I first learned of the existence of RAF house in early 2020 when someone posted some pictures of a very unique looking restaurant with an aviation theme on one of the online forums I frequent. They gave no information for where it was, so I did a bit of internet searching based on one of the photos and quickly found it was not only in the Czech Republic but was an easy trip from where I live in Brno. In that moment, I knew I had to visit. In June of 2020, that visit was made.
Walking up to the main entrance of the solid brick building and taking in the aforementioned metal “RAF” letters on the facade as well as the placards near the entrance that are filled with names of the Czechoslovaks who served in the RAF during WWII, it’s quite clear that a good deal of thought and passion was put into this place.
Once inside, I found myself in a corridor with a rustic looking restaurant section to the left and an aviation museum and lounge to the right. The museum is named after General Emil Boček (1923-), a resident of Brno and the last known surviving of the Czechoslovak airmen who flew in the RAF.
The museum consists of display cases full of photos, flying gear and instruments, uniforms, personal effects and much more connected to the RAF Czechoslovak airmen.
The focal point of the lounge is a wall mural of a Spitfire fighter in the markings of 310 Squadron, one of the Czechoslovak RAF squadrons. The wing of the Spitfire extends from the wall and forms a very unique dining table. The chairs that surround the table are modelled on a Spitfire seat.
The lounge also features a leather sofa and chair set that surround a coffee table that uses a radial aircraft engine for a base. There are also some pub type tables around and some evocative black and white period photographs on the walls.
When one looks across to the restaurant section, it becomes clear that wine is as much a passion as aviation at RAF House. This part of the establishment has a wine bar at the heart of it and is clearly set up to host wine tasting events as well as being a restaurant
The wine connection is no surprize as two of the restaurant’s three founders are wine makers and use the restaurant as a prime point of sale for their RAF brand wine. The labelling on their wine bottles is on a clear aviation theme, and the “RAF” in their wine brand comes from their surnames, Rajníc and Fischer, as well as Royal Air Force.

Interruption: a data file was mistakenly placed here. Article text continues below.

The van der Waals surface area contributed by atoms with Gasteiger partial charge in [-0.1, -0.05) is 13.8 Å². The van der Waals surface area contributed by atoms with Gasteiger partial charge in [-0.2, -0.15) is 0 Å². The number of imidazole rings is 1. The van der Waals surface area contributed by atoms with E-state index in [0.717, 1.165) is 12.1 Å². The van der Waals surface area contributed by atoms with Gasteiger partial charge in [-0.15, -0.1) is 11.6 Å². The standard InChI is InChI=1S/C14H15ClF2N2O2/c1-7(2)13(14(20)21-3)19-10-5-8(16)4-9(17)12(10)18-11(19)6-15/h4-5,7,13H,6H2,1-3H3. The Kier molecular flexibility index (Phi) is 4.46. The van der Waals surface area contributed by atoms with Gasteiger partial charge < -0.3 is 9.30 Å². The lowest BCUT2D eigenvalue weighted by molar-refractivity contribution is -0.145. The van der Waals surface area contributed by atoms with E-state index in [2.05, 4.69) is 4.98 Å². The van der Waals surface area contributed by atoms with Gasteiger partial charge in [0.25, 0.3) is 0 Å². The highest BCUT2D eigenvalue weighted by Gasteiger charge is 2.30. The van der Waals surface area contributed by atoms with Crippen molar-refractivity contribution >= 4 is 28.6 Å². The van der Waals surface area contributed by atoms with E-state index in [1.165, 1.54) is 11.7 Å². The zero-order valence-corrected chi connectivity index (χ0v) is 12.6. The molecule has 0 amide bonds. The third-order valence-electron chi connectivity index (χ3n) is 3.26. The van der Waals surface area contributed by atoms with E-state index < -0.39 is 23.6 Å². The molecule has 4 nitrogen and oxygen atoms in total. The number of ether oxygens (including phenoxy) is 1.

There is also an events hall in the building that can be rented for special occaisions.
Enough Banter, Let’s Eat!
Like many Czech restaurants, RAF house provides a daily lunch menu in addition to their standing menu.
The standing menu is presented on a set of cards that fan out from a central hinge point and has both Czech and English languages on it. The menu is comprised of hearty traditional dishes as well as some house specialities. A selection of the aforementioned wine as well as good quality Czech draft beer or Guinness are also on the menu to wash the food down with. There is also a respectable selection of spirits on offer as well. On the back of each card in the menu is a WWII era photo related to the Czechoslovak airmen.
I chose the fish and chips as my main course with a large draft Pilsner to accompany it. I followed it up with the house special RAF chocolate cake and coffee. Everything was delicious and the English style fish and chips seemed the appropriate meal to eat given that the famous white cliffs of Dover make up the background of the Spitfire wall mural.
I enjoyed my meal on the Spitfire wing table and I must say that it lent a very evocative feel and ambience to my dining experience.
The service, as well as the food, was excellent. Both servers who attended to me on my visit spoke English to a respectable standard.
Paying a Visit
If you are travelling to Ivančice from Brno, the trip can be made by car in around 30 minutes. There is also bus and train service between the cities that takes about an hour or so. If you travel by bus or train, you will need to transfer at least once on the way.
As RAF House is on the edge of town, the bus and train stations in Ivančice are not particularly close to it. However, it is a fairly straightforward walk to the restaurant from either station. Walking from the bus station, which is near the main square of the town, I was able to reach RAF House on foot in about half an hour. It wasn’t a demanding walk as it was mostly on flat ground with pedestrian paving all along the way. As long as the weather is good, this could be a nice way for you to build your appetite enroute to the restaurant.
With the close proximity of Brno to Ivančice, it is possible to find taxi service between the two. However, Czech taxis have a reputation for being very expensive and I would not recommend that option unless you speak Czech proficiently or are travelling with a Czech native who can act as an intermediary between you and the taxi company and driver.
I noted there was a local public transportation stop near the restaurant, but a quick look at the schedule showed that the bus runs only once an hour, so may not be the best option for getting there.
These two links will take you to the RAF House and RAF Wines websites. While both are completely in Czech, they do respond reasonably well to online translator functions.